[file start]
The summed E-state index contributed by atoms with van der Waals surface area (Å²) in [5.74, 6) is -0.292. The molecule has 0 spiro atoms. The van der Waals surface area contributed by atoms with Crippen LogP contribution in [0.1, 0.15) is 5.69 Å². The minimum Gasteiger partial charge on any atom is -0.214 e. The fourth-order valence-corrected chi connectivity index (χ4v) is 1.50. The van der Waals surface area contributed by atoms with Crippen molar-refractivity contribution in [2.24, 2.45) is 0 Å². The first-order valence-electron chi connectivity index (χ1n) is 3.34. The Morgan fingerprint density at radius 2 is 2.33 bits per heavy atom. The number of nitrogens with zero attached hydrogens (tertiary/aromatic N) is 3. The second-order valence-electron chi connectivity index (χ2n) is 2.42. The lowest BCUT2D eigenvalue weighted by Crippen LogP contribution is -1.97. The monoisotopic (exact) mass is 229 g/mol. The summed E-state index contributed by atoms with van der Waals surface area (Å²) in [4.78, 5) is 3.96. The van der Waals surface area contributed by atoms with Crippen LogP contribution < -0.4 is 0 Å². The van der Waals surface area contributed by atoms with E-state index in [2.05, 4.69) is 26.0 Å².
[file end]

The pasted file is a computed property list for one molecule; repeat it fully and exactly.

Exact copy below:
The summed E-state index contributed by atoms with van der Waals surface area (Å²) in [5.74, 6) is -0.292. The molecule has 0 spiro atoms. The van der Waals surface area contributed by atoms with Crippen LogP contribution in [0.1, 0.15) is 5.69 Å². The minimum Gasteiger partial charge on any atom is -0.214 e. The fourth-order valence-corrected chi connectivity index (χ4v) is 1.50. The van der Waals surface area contributed by atoms with Crippen molar-refractivity contribution in [2.24, 2.45) is 0 Å². The first-order valence-electron chi connectivity index (χ1n) is 3.34. The Morgan fingerprint density at radius 2 is 2.33 bits per heavy atom. The number of nitrogens with zero attached hydrogens (tertiary/aromatic N) is 3. The second-order valence-electron chi connectivity index (χ2n) is 2.42. The lowest BCUT2D eigenvalue weighted by Crippen LogP contribution is -1.97. The monoisotopic (exact) mass is 229 g/mol. The summed E-state index contributed by atoms with van der Waals surface area (Å²) in [4.78, 5) is 3.96. The van der Waals surface area contributed by atoms with Crippen LogP contribution < -0.4 is 0 Å². The van der Waals surface area contributed by atoms with E-state index in [2.05, 4.69) is 26.0 Å².